High-tech storage for green energy

Electrical energy from wind and solar power must be stored efficiently on a large scale if it is to replace fossil fuels. Quirks & Quarks explores four new promising energy storage technologies.

Fossil fuels may be carbon-spewing energy sources but they do excel at storing energy. While wind and solar power are much cleaner, neither wind nor sunlight can be bottled up and stored. The challenge is finding ways to store the electricity they generate, efficiently and on a large scale.

Quirks & Quarks explored four new promising energy storage technologies this week:

  • Compressed air stored underwater in tethered balloons. Cameron Lewis of the Toronto-based company Hydrostor and University of Windsor engineering professor Rupp Carriveau explain.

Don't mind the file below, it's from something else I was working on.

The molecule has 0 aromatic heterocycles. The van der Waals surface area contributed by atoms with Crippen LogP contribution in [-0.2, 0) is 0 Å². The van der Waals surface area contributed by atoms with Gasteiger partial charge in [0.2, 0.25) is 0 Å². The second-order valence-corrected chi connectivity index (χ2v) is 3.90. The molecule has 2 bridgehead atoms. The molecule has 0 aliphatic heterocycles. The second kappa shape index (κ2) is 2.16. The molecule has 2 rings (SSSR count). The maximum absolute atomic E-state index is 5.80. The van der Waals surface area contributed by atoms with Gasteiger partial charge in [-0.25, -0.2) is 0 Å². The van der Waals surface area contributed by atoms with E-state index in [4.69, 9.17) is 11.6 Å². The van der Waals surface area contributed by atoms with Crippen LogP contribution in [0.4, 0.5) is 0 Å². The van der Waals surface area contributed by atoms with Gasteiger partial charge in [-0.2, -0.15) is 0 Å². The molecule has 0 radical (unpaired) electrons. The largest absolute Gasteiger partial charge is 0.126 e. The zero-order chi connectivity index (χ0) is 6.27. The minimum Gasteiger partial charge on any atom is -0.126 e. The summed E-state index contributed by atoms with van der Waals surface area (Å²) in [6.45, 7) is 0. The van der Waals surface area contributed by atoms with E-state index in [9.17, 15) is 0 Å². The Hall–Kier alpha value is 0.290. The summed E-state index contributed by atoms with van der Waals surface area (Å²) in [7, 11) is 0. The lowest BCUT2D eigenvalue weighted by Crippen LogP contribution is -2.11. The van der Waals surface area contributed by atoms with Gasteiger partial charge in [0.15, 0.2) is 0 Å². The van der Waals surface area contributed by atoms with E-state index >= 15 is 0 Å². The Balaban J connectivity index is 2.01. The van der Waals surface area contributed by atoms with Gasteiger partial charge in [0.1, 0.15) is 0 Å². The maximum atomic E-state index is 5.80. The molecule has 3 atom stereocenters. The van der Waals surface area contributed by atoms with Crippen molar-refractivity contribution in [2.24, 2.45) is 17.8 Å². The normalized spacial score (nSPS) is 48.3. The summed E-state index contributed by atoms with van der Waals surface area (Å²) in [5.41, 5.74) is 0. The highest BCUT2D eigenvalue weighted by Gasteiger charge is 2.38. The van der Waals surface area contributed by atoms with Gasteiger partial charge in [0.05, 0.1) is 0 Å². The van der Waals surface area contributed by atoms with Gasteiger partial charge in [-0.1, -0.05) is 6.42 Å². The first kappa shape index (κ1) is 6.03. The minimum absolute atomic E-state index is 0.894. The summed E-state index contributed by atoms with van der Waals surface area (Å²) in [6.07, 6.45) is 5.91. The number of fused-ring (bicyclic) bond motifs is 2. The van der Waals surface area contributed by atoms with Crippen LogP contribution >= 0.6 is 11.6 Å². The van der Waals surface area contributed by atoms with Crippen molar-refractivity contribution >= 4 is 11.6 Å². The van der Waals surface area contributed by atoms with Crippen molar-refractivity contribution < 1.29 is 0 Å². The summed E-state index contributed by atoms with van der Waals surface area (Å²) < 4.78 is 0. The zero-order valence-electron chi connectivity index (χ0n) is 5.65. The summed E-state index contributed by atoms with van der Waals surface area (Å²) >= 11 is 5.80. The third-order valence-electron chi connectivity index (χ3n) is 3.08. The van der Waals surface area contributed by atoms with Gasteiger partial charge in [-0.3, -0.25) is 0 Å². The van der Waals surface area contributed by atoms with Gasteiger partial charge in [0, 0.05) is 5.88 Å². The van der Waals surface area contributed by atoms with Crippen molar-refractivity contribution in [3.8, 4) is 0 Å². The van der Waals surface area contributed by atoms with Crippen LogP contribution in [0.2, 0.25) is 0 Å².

• More efficient batteries based on lithium sulphur and lithium air chemistry, being developed by Linda Nazar, a chemistry professor at the University of Waterloo.
  • Lithium-ion batteries for electric cars being repackaged by the Toronto-based company Electrovaya to power whole communities. Raj Dasgupta, the company's director of research, thinks this could be a big part of his company's future.
  • A liquid metal battery system based on electrolytic aluminum smelting big enough to power a city, something MIT materials chemistry researcher Donald Sadoway calls a "disruptive technology," far different from small battery technology.